Leadership's role is to recognize that mistakes are inevitable in changing and complex work environments, and that unreported mistakes cannot be fixed. Thus, a workplace culture where employees feel safe reporting an error creates opportunities to examine best practices and devise ways to prevent an error from happening again. The transformational leader recognizes that no honest mistake is worth destroying an individual's self-esteem, and instead seeks to identify the process failure that may have led to the error and coach the individual to better processes and accountability.


Transformational leadership skills help maintain or establish a workplace culture that is favorable for personal growth, job satisfaction, and safety. A just culture workplace emphasizes values, inspires trust, encourages ethical conduct, and recognizes that errors are an opportunity for learning and innovation. Organizations with a just culture are supportive of employees when errors are made and avoid reactionary responses or punishment and blame, thus encouraging accurate reporting of near-miss incidents and errors. Blaming or punishing the individual who caused an error does little to decrease errors in an organization, and prevents leaders from initiating improvements in the workplace.6,7


It is also important to remember that mistakes are rarely made on purpose. Effective, compassionate coaching following an error not only helps reduce the likelihood of recurrence, but also helps the employee deal with a sense of remorse or failure.8


Differentiating error and risky behavior

Risky or reckless behavior should be handled a bit differently than error. At-risk behavior is a behavioral choice-a choice to not conform or submit to safety regulations or nursing protocols. Reckless behavior is conscious disregard for clear risks to a patient's safety and well-being. For example, the nurse who stops reading medication labels because she "knows" the pill colors is at risk for administering the wrong medication or dosage to the wrong patient. Similarly, the nurse who comes to work intoxicated is behaving recklessly. These events may result in error, but not the productive kind.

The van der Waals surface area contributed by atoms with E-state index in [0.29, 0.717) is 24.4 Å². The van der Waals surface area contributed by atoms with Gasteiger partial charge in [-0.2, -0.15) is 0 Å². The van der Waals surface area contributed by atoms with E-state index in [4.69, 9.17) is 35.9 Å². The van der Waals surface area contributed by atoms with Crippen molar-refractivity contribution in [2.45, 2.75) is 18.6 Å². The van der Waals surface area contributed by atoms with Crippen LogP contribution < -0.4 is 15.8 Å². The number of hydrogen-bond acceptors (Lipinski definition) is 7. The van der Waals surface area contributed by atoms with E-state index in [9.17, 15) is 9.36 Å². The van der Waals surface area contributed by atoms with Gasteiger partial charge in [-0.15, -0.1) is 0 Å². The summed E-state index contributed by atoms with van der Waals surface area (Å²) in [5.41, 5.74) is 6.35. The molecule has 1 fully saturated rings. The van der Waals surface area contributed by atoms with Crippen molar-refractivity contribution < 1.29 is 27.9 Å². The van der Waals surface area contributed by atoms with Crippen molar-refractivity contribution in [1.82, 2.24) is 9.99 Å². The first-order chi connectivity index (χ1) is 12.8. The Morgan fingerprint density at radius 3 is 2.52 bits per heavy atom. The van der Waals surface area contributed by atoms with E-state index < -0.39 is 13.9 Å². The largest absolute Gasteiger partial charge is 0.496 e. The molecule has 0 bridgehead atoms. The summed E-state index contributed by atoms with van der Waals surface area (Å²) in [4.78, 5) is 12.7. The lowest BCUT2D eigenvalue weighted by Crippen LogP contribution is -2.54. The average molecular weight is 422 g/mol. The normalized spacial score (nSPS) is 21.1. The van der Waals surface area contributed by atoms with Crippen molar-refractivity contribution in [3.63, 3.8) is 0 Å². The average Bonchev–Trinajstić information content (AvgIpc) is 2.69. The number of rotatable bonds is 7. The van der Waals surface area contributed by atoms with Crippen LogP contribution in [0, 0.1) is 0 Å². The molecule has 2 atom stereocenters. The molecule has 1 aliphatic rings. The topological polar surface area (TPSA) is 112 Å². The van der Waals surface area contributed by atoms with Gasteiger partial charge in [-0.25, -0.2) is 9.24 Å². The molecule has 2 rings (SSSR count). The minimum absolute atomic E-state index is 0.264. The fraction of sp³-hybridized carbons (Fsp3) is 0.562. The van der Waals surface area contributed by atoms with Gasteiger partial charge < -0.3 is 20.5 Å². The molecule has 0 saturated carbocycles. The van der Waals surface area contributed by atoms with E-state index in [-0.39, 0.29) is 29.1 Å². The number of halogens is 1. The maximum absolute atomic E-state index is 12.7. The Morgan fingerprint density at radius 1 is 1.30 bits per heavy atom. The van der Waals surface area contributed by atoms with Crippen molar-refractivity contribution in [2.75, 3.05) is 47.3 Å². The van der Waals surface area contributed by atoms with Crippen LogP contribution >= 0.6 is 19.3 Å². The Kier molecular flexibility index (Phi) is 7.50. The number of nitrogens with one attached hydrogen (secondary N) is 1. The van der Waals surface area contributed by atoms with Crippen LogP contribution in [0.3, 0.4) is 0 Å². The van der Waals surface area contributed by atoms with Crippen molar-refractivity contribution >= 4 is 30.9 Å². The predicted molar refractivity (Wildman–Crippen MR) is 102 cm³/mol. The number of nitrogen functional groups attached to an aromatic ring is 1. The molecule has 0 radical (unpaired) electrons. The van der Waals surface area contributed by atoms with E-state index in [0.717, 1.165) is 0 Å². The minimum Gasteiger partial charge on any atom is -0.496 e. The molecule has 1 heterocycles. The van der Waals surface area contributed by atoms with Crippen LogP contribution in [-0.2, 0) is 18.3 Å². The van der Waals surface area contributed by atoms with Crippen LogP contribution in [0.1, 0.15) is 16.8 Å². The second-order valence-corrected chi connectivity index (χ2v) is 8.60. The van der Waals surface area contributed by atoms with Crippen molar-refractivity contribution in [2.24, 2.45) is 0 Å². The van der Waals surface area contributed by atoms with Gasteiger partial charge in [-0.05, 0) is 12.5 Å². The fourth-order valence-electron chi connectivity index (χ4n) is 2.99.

When errors occur because of risky behavior, determine the underlying reason for the lapse in appropriate conduct, then address it on both a systemwide and individual level. For example, nurses may postpone documenting an I.V. medication administration until later in the shift because access to computer terminals is limited in the morning during physician rounds. This potential for error can be addressed by systems improvements, such as increasing nurses' access to computer terminals in the morning. Individually, nurses may need additional coaching to reinforce the importance of prompt documentation and following safety protocols.


Reckless behavior should never be tolerated. In a just culture, all nurses are accountable for their behaviors.


Empowering nurses to take ownership

Empowerment occurs when leaders invite participation, creativity, and initiative by challenging employees with new tasks, opportunities for growth, and problems to solve, even though this process inevitably involves error. It is incumbent upon the transformational leader to create a just workplace culture that inspires and motivates others to strive for excellence while holding individuals accountable for their behavior. Welcome innovation and reward initiative; anticipate victory, but understand that it is often through "failure" that true growth and learning occurs.




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8. Porter-O'Grady T, Malloch K. Quantum Leadership: A Resource for Health Care Innovation. 3rd ed. Boston, MA: Jones & Bartlett Publishers; 2011. [Context Link]